Atlanta Hawks: Guide To The Coaching Staff
Not only do the Atlanta Hawks enter the new season with countless new faces on the court, but also with a dramatically changed coaching landscape off of it. Larry Drew has left Atlanta after a total of nine years with the franchise. Drew, who joined the Hawks as an assistant to Mike Woodson in 2004, had been the man in charge in the ATL since the departure of Woodson in 2010. Drew helped lead the team to three consecutive playoff appearances, but never further than the second round.
With that in mind, general manager Danny Ferry opted against renewing Drew’s contract and a new era in Philips Arena began. Other coaching changes included, the departure of player development coach Nick Van Exel, who followed Drew to the Milwaukee Bucks, and lead assistant Lester Conner, leaving for the Denver Nuggets to join up with Brian Shaw. So with these wholesale changes, who are the key men making up the new look coaching staff in Atlanta?
New Hawks head coach Mike Budenholzer (Photo Credit: NBA.com)
Mike Budenholzer takes his first head coaching position in the NBA, having served the best possible apprenticeship. Having learned at the side of one of the greats, Gregg Popovich, for almost 18 years, “Coach Bud” has decided to go it alone. In Atlanta, he has found the ideal fit, something that he credits in helping him to reach the decision to leave the comfort and security of the San Antonio Spurs. Hawks GM Danny Ferry hired Budenholzer with first hand experience of his coaching abilities, having played under the Arizona man in San Antonio. When Ferry retired and moved upstairs to the Spurs front office, the pair’s working relationship grew even stronger. Heading into an off-season with two first round draft picks and vast amounts of cap space, Ferry was happy that Bud was the man to help him bring the Hawks to the next level.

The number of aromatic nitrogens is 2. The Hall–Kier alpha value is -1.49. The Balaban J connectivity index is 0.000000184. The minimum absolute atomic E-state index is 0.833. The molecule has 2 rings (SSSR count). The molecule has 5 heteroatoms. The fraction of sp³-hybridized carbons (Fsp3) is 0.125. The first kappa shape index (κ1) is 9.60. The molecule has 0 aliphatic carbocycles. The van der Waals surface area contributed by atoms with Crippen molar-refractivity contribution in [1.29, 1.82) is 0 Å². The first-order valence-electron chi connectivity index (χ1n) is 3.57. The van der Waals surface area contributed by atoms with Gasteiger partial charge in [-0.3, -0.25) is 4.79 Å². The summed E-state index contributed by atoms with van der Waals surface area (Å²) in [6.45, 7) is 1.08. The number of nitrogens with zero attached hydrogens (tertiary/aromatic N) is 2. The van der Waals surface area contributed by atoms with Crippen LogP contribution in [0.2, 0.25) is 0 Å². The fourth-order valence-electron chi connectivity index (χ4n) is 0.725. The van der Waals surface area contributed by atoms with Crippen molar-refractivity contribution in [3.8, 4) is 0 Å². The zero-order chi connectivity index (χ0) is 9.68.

Now at the tail end of the offseason, it’s fair to say that Ferry and Budenholzer have made a good start to the rebuilding process in Atlanta. Paul Millsap arrived in an exceptionally good value deal from Utah to combine with Al Horford in an All-Star caliber front court. Dennis Schroeder and Lucas Nogueira were added with the first-round draft picks and look like two men with the undoubted potential to excel in the NBA over the coming years, while the additions of DeMarre Carroll, Elton Brand and Gustavo Ayon should add grit and toughness to the young Hawks core. Retaining talented starting point guard Jeff Teague and sharpshooter Kyle Korver also, overall the Hawks appear to have a very competitive roster with continued flexibility going forward.
The Hawks will be aiming to return to the playoffs for the seventh straight season this year, but more importantly to do so while implementing a style and a system that will make Atlanta a successful and desirable franchise going forward. Aside from any form of X’s and O’s, the key component to the system Budenholzer and Ferry want to put in place is competitiveness. The Hawks roster now contains a group of players, who with no disrespect, would generally not be considered spectacular or flash. With Josh Smith gone, there’ll be less high flying dunks, but also less wild ill-timed 3 pointers in Atlanta this year. Instead, there’s a group of solid all around players who should be there, or there about, every time they step on the floor.